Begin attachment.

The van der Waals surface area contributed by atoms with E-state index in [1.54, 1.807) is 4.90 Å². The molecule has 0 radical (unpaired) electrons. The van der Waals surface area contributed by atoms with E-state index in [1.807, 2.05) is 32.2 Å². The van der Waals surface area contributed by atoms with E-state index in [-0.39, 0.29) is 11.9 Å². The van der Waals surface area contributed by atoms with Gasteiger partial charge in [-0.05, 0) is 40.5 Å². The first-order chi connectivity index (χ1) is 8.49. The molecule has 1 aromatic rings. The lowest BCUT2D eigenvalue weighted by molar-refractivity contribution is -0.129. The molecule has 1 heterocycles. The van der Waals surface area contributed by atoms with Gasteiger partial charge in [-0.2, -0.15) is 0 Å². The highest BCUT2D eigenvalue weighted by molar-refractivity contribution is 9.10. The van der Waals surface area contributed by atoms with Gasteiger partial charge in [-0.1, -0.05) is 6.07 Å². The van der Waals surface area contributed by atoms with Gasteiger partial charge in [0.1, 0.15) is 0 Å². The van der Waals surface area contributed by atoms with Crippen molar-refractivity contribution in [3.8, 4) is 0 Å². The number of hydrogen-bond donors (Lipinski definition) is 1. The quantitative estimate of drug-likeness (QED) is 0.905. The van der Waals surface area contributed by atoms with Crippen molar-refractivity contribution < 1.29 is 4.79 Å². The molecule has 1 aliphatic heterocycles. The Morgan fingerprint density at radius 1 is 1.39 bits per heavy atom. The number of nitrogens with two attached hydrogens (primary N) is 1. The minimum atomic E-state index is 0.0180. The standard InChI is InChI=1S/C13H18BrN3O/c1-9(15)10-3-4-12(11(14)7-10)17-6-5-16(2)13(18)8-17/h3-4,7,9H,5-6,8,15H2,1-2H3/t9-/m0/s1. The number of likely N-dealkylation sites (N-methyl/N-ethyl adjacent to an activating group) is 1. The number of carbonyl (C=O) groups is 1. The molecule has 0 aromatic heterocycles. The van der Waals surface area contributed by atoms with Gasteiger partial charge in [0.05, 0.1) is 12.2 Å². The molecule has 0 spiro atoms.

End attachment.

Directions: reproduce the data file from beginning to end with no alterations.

The van der Waals surface area contributed by atoms with E-state index in [1.54, 1.807) is 4.90 Å². The molecule has 0 radical (unpaired) electrons. The van der Waals surface area contributed by atoms with E-state index in [1.807, 2.05) is 32.2 Å². The van der Waals surface area contributed by atoms with E-state index in [-0.39, 0.29) is 11.9 Å². The van der Waals surface area contributed by atoms with Gasteiger partial charge in [-0.05, 0) is 40.5 Å². The first-order chi connectivity index (χ1) is 8.49. The molecule has 1 aromatic rings. The lowest BCUT2D eigenvalue weighted by molar-refractivity contribution is -0.129. The molecule has 1 heterocycles. The van der Waals surface area contributed by atoms with Gasteiger partial charge in [-0.2, -0.15) is 0 Å². The highest BCUT2D eigenvalue weighted by molar-refractivity contribution is 9.10. The van der Waals surface area contributed by atoms with Gasteiger partial charge in [-0.1, -0.05) is 6.07 Å². The van der Waals surface area contributed by atoms with Gasteiger partial charge in [0.1, 0.15) is 0 Å². The van der Waals surface area contributed by atoms with Crippen molar-refractivity contribution in [3.8, 4) is 0 Å². The number of hydrogen-bond donors (Lipinski definition) is 1. The quantitative estimate of drug-likeness (QED) is 0.905. The van der Waals surface area contributed by atoms with Crippen molar-refractivity contribution < 1.29 is 4.79 Å². The molecule has 1 aliphatic heterocycles. The Morgan fingerprint density at radius 1 is 1.39 bits per heavy atom. The number of nitrogens with two attached hydrogens (primary N) is 1. The minimum atomic E-state index is 0.0180. The standard InChI is InChI=1S/C13H18BrN3O/c1-9(15)10-3-4-12(11(14)7-10)17-6-5-16(2)13(18)8-17/h3-4,7,9H,5-6,8,15H2,1-2H3/t9-/m0/s1. The number of likely N-dealkylation sites (N-methyl/N-ethyl adjacent to an activating group) is 1. The number of carbonyl (C=O) groups is 1. The molecule has 0 aromatic heterocycles. The van der Waals surface area contributed by atoms with Gasteiger partial charge in [0.05, 0.1) is 12.2 Å². The molecule has 0 spiro atoms.